ployees of the famous clandestine-message agency after it had
441.25 been closed by the U.S. Government in 1928, when the past
had ceased to matter, and nothing but the straw of a prison-
cell could reward the optimism of second-generation rogues.)
The most protracted of the several pauses having run its dark
course, Demon’s voice emerged to say, with a vigor that it had
441.30 lacked before:
“Van, you receive the news I impart with incomprehensible
calmness. I do not recall any instance, in factual or fictional life,
of a father’s having to tell his son that particular kind of thing

[ 441 ]

in these particular circumstances. But you play with a pencil
and seem as unruffled as if we were discussing your gaming
debts or the demands of a wench knocked up in a ditch.”
Tell him about the herbarium in the attic? About the in-
442.05 discretions of (anonymous) servants? About a forged wedding
date? About everything that two bright children had so gaily
gleaned? I will. He did.
“She was twelve,” Van added, “and I was a male primatal
of fourteen and a half, and we just did not care. And it’s too
442.10 late to care now.”
“Too late?” shouted his father, sitting up on his couch.
“Please, Dad, do not lose your temper,” said Van. “Nature,
as I informed you once, has been kind to me. We can afford to
be careless in every sense of the word.”
442.15 “I’m not concerned with semantics—or semination. One
thing, and only one, matters. It is not too late to stop that
ignoble affair—”
“No shouting and no philistine epithets,” interrupted Van.
“All right,” said Demon. “I take back the adjective, and I
442.20 ask you instead: Is it too late to prevent your affair with your
sister from wrecking her life?”
Van knew this was coming. He knew, he said, this was com-
ing. “Ignoble” had been taken care of; would his accuser define
442.25 The conversation now took a neutral turn that was far more
terrible than its introductory admission of faults for which our
young lovers had long pardoned their parents. How did Van
imagine his sister’s pursuing a scenic career? Would he admit it
would be wrecked if they persisted in their relationship? Did
442.30 he envisage a life of concealment in luxurious exile? Was he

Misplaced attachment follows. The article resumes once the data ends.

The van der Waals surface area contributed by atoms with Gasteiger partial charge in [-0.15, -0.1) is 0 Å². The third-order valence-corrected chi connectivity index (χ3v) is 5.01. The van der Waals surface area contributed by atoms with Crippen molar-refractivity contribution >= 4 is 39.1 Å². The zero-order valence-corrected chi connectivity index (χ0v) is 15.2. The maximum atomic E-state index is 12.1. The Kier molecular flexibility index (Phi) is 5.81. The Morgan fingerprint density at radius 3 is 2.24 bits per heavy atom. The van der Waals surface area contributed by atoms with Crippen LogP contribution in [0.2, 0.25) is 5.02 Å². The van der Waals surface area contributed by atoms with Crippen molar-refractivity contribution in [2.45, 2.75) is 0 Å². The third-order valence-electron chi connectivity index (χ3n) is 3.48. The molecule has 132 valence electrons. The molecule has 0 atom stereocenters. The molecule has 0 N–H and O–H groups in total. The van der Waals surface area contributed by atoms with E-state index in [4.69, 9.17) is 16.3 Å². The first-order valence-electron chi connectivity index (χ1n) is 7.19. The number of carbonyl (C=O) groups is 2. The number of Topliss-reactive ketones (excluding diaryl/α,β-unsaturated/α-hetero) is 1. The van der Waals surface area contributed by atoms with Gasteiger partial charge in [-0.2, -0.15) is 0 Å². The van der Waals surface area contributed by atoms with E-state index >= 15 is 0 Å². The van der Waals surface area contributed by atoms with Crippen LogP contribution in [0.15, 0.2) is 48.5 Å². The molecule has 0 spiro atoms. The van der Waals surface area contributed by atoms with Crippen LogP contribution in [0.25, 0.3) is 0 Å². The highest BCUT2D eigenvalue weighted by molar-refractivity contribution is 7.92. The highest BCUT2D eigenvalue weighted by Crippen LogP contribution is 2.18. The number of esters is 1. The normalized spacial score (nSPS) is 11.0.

ready to deprive her of normal interests and a normal marriage?
Children? Normal amusements?
“Don’t forget ‘normal adultery,’” remarked Van.
“How much better that would be!” said grim Demon, sitting

[ 442 ]

on the edge of the couch with both elbows propped on his
knees, and nursing his head in his hands: “The awfulness of the
situation is an abyss that grows deeper the more I think of it.
You force me to bring up the tritest terms such as ‘family,’
443.05 ‘honor,’ ‘set,’ ‘law.’...All right, I have bribed many officials
in my wild life but neither you nor I can bribe a whole culture,
a whole country. And the emotional impact of learning that for
almost ten years you and that charming child have been de-
ceiving their parents—”
443.10 Here Van expected his father to take the “it-would-kill-your-
mother” line, but Demon was wise enough to keep clear of it.
Nothing could “kill” Marina. If any rumors of incest did come
her way, concern with her “inner peace” would help her to
ignore them—or at least romanticize them out of reality’s reach.
443.15 Both men knew all that. Her image appeared for a moment
and accomplished a facile fade-out.
Demon spoke on: “I cannot disinherit you: Aqua left you
enough ‘ridge’ and real estate to annul the conventional punish-
ment. And I cannot denounce you to the authorities without
443.20 involving my daughter, whom I mean to protect at all cost.
But I can do the next proper thing, I can curse you, I can make
this our last, our last—”
Van, whose finger had been gliding endlessly to and fro along
the mute but soothingly smooth edge of the mahogany desk,
443.25 now heard with horror the sob that shook Demon’s entire
frame, and then saw a deluge of tears flowing down those
hollow tanned cheeks. In an amateur parody, at Van’s birthday
party fifteen years ago, his father had made himself up as
Boris Godunov and shed strange, frightening, jet-black tears be-
443.30 fore rolling down the steps of a burlesque throne in death’s total
surrender to gravity. Did those dark streaks, in the present show,
come from his blackening his orbits, eyelashes, eyelids, eye-
brows? The funest gamester... the pale fatal girl, in another
well-known melodrama.... In this one. Van gave him a clean

[ 443 ]